uster’s best parables fuse sleight-of-hand stories with a Chinese box approach to plot. This oily bit of sweet surrealism has George W. Bush, Daniel Pearl, and Dalí to thank for its backdrop. A shy magician named Owen Brick (“The Great Zavallo”) awakes to finds himself a combatant in a parallel-world United States locked in bitter Civil War between Bush’s government (“the Federals”) and secessionist states led by New York.
But even before young “corporal” Brick’s dilemma presents itself we already know he’s a figment of an older man’s imagination. The man is one-time book critic and amateur cinephile August Brill, now a wistful insomniac who wiles away the last years of life in the care of his divorced daughter Miriam and talkative grandchild Katya in a Vermont house. “I lie in the dark and tell myself stories,” explains Brill.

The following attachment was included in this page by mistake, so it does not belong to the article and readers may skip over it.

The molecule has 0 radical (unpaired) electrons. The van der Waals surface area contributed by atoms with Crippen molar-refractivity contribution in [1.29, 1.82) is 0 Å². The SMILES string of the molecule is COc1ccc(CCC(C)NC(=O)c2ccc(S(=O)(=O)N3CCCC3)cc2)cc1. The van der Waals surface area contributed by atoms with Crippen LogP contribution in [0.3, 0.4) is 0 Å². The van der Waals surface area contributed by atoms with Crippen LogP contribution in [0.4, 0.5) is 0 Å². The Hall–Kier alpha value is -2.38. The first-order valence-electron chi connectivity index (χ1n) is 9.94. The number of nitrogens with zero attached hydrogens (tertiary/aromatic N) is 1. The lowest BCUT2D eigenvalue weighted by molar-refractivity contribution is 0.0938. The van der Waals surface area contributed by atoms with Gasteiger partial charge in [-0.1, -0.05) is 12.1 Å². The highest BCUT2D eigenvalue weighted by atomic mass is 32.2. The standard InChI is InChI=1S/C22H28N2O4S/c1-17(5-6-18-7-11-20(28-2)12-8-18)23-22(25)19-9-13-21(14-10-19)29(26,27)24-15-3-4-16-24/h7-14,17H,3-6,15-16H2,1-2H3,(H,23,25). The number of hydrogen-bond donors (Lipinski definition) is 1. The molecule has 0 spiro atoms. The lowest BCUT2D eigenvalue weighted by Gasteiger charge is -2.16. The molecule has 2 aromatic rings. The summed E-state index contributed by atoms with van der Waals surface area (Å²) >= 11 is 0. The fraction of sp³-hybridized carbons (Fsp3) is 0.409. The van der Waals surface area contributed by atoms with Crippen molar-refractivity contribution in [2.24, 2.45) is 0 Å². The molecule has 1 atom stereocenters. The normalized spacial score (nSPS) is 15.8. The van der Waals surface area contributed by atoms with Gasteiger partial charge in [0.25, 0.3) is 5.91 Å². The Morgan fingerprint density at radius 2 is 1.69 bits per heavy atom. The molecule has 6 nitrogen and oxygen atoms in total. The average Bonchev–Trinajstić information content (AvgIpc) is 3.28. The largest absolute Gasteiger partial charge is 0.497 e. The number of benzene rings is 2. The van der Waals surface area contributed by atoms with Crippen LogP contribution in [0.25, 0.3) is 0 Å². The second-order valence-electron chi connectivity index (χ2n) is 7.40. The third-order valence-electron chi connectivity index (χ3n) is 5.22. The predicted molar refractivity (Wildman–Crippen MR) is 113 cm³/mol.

Brick’s madcap burden is Brill’s entertainment. When Brick is assigned by secessionist agents to kill the man he’s told is behind the Civil War, who of course is Brill himself, the circle comes round.
The ambiguity of identity is Auster’s bread and butter and he’s manages this household of half-baked ghosts with dexterity. Brill’s Civil War and Brick’s helplessness within it are obvious manifestations of world-weary anxiety, with Bush and Iraq in the mix.
But character at the service of allegory puts both at risk. Aside from Brill and Brick, the idea of the parable is more interesting than its residents. And when Brick vanishes, the nocturnal Brill left with granddaughter Katya to ponder family history and contemporary politics, bittersweet schmaltz reduces the once-promising whole into a minor nibble.